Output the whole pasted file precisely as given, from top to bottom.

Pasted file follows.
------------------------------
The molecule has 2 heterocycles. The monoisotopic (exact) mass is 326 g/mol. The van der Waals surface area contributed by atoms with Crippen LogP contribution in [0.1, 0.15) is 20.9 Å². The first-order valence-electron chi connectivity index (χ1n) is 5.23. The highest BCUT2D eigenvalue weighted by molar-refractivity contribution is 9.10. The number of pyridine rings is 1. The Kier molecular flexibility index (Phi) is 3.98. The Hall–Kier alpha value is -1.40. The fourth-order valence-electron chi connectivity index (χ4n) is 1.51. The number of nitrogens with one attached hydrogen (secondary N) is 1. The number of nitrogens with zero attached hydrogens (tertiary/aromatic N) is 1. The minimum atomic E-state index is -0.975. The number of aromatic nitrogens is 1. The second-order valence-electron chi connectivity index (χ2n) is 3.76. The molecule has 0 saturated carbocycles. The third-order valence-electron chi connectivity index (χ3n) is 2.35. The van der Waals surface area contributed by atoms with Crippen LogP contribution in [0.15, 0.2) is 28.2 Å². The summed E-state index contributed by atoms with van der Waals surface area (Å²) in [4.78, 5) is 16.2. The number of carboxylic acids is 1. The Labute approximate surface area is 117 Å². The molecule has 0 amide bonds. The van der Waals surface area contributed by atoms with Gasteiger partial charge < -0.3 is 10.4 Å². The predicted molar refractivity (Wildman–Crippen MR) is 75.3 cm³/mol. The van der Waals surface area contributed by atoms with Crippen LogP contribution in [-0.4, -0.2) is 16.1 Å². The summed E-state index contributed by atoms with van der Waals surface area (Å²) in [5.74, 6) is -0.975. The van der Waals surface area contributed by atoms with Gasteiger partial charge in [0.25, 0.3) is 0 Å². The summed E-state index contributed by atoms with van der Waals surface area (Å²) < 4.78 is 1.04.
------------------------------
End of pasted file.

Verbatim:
The molecule has 2 heterocycles. The monoisotopic (exact) mass is 326 g/mol. The van der Waals surface area contributed by atoms with Crippen LogP contribution in [0.1, 0.15) is 20.9 Å². The first-order valence-electron chi connectivity index (χ1n) is 5.23. The highest BCUT2D eigenvalue weighted by molar-refractivity contribution is 9.10. The number of pyridine rings is 1. The Kier molecular flexibility index (Phi) is 3.98. The Hall–Kier alpha value is -1.40. The fourth-order valence-electron chi connectivity index (χ4n) is 1.51. The number of nitrogens with one attached hydrogen (secondary N) is 1. The number of nitrogens with zero attached hydrogens (tertiary/aromatic N) is 1. The minimum atomic E-state index is -0.975. The number of aromatic nitrogens is 1. The second-order valence-electron chi connectivity index (χ2n) is 3.76. The molecule has 0 saturated carbocycles. The third-order valence-electron chi connectivity index (χ3n) is 2.35. The van der Waals surface area contributed by atoms with Crippen LogP contribution in [0.15, 0.2) is 28.2 Å². The summed E-state index contributed by atoms with van der Waals surface area (Å²) in [4.78, 5) is 16.2. The number of carboxylic acids is 1. The Labute approximate surface area is 117 Å². The molecule has 0 amide bonds. The van der Waals surface area contributed by atoms with Gasteiger partial charge < -0.3 is 10.4 Å². The predicted molar refractivity (Wildman–Crippen MR) is 75.3 cm³/mol. The van der Waals surface area contributed by atoms with Crippen LogP contribution in [-0.4, -0.2) is 16.1 Å². The summed E-state index contributed by atoms with van der Waals surface area (Å²) in [5.74, 6) is -0.975. The van der Waals surface area contributed by atoms with Gasteiger partial charge in [0.25, 0.3) is 0 Å². The summed E-state index contributed by atoms with van der Waals surface area (Å²) < 4.78 is 1.04.